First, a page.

A WORTHWHILE INVESTMENT: THE CERAMICS OF PIPPIN DRYSDALE
   
   

DOROTHY ERICKSON

"An exquisitely executed piece of work at an exhibition speaks to you but you do not see the pain, joy, experimentation, disasters, and years work that led to the creation of the piece. I once envied artists who received grants but I quickly learnt that a grant brings with it obligation to perform. It drives you on to take risks, to push your limits and to create more and more wonderful, wonderful art."

( Pippin Drysdale in Artforce 3 1998 )

Western Australian Pippin Drysdale's emotional and intuitive response to the landscape has won her plaudits at home and abroad. Her resume lists a formidable number of residencies, awards, international books and exhibitions. Her work is in the major Australian collections and others abroad. In little over a decade she has achieved international prominence. The work speaks to nationals of other countries as well as touching a chord with those to whom it belongs.

Grants from Federal and State agencies which provide lecturers with 'head space' are very useful. For practising artists these grants are essential if they are to achieve their potential. A product of Government largesse as well as her own talent Drysdale is one of the fortunate few who have been well-supported to develop their career. To watch the career of an artist blossom through support from State and Federal arts agencies has been instructive. One can note the growth in practice and opportunities grasped from within the security of the grant income.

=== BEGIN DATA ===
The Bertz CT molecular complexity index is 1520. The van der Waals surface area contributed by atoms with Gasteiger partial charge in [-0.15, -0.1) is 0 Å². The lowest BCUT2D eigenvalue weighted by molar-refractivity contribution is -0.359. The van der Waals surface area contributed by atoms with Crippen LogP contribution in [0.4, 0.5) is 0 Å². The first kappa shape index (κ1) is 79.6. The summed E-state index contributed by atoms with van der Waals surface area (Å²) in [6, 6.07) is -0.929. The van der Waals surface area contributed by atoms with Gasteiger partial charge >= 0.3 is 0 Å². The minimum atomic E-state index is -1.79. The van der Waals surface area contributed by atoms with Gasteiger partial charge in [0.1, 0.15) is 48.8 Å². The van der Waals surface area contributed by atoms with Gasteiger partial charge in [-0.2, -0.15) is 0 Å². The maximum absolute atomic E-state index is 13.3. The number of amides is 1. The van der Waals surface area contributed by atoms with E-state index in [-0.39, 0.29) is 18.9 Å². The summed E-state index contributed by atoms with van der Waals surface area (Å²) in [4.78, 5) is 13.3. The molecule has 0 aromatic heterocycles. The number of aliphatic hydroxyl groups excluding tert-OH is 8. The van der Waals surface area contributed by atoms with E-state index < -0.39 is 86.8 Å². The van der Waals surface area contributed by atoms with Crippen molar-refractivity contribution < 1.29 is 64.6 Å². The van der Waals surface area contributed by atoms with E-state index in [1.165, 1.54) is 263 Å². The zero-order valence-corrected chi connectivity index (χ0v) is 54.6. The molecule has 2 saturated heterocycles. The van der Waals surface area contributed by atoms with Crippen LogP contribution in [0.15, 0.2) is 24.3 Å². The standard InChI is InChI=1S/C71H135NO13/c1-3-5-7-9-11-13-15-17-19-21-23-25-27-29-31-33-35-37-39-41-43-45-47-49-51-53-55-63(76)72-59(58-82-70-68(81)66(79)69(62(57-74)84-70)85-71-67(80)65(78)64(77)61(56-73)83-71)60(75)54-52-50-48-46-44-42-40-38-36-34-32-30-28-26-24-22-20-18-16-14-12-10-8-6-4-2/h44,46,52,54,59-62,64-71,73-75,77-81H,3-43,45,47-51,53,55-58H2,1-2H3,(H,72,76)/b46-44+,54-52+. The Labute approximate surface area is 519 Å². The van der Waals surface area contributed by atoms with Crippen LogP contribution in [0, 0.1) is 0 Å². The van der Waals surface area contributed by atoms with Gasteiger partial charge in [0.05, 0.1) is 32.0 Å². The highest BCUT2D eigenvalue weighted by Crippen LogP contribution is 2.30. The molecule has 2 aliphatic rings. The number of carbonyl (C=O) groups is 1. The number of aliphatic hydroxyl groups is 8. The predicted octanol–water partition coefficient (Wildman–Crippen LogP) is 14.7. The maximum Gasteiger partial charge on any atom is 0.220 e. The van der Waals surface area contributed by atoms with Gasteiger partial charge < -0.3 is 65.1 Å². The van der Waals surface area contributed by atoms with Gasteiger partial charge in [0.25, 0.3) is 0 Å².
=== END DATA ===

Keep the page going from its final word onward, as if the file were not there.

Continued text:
Art is not Drysdale's original career. After another life she attended Perth Tech, took a study tour in America and enrolled at WA institute of Technology to acquire the conceptual development she felt necessary to succeed as an artist. Production pottery was not her choice. Painting pots was more seductive. Her graduation show in 1985 included large platters with painterly abstract expressionist decoration. They were interesting but not particularly outstanding.

To show in Sydney and Melbourne is imperative for ambitious artists and Drysdale's first grant enabled such exposure. She applied for an Australia Council Special Development grant "To develop ceramic work for interstate exhibitions in 1987". This allowed her to participate in Craft Expo, Sydney where the work was appreciated Michael Bogle in the Sydney Morning Herald pointed out why, writing:

In spite of the communications network of magazines and newsletters between interstate craftspeople, a regional flavour always presentsitself in national exhibits. Western Australian work is a good example of regionality…Western Australian designer-craftspeople always seem to be pushing the frontiers of "Euro-style". They aren't afraid of colour and fashion and Shun that "brown sauce" that craftspeople often ladle on their work. The ceramics of Fremantle's Pippin Drysdale are an excellent example of the complex colours and nervous decoration one often finds in the west. ( "A gathering of The crafts" June 5, 1987)